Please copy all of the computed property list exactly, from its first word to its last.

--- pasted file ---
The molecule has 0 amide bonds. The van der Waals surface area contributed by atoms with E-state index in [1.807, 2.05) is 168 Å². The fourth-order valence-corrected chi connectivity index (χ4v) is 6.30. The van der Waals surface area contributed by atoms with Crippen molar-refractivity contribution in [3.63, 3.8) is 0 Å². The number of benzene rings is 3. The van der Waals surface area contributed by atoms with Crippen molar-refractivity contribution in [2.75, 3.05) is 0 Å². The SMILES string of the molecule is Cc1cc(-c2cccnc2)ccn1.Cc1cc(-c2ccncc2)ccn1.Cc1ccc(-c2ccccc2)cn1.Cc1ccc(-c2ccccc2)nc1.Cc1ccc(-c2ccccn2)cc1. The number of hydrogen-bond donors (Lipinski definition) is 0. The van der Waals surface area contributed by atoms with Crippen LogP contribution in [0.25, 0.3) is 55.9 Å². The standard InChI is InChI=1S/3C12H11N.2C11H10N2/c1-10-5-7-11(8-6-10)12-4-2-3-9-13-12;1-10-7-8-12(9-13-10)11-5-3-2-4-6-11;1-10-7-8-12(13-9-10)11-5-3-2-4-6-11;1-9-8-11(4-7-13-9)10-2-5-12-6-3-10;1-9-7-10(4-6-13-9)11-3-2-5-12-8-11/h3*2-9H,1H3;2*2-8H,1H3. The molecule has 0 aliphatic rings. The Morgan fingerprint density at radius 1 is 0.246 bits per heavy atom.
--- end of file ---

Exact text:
The molecule has 0 amide bonds. The van der Waals surface area contributed by atoms with E-state index in [1.807, 2.05) is 168 Å². The fourth-order valence-corrected chi connectivity index (χ4v) is 6.30. The van der Waals surface area contributed by atoms with Crippen molar-refractivity contribution in [3.63, 3.8) is 0 Å². The number of benzene rings is 3. The van der Waals surface area contributed by atoms with Crippen molar-refractivity contribution in [2.75, 3.05) is 0 Å². The SMILES string of the molecule is Cc1cc(-c2cccnc2)ccn1.Cc1cc(-c2ccncc2)ccn1.Cc1ccc(-c2ccccc2)cn1.Cc1ccc(-c2ccccc2)nc1.Cc1ccc(-c2ccccn2)cc1. The number of hydrogen-bond donors (Lipinski definition) is 0. The van der Waals surface area contributed by atoms with Crippen LogP contribution in [0.25, 0.3) is 55.9 Å². The standard InChI is InChI=1S/3C12H11N.2C11H10N2/c1-10-5-7-11(8-6-10)12-4-2-3-9-13-12;1-10-7-8-12(9-13-10)11-5-3-2-4-6-11;1-10-7-8-12(13-9-10)11-5-3-2-4-6-11;1-9-8-11(4-7-13-9)10-2-5-12-6-3-10;1-9-7-10(4-6-13-9)11-3-2-5-12-8-11/h3*2-9H,1H3;2*2-8H,1H3. The molecule has 0 aliphatic rings. The Morgan fingerprint density at radius 1 is 0.246 bits per heavy atom.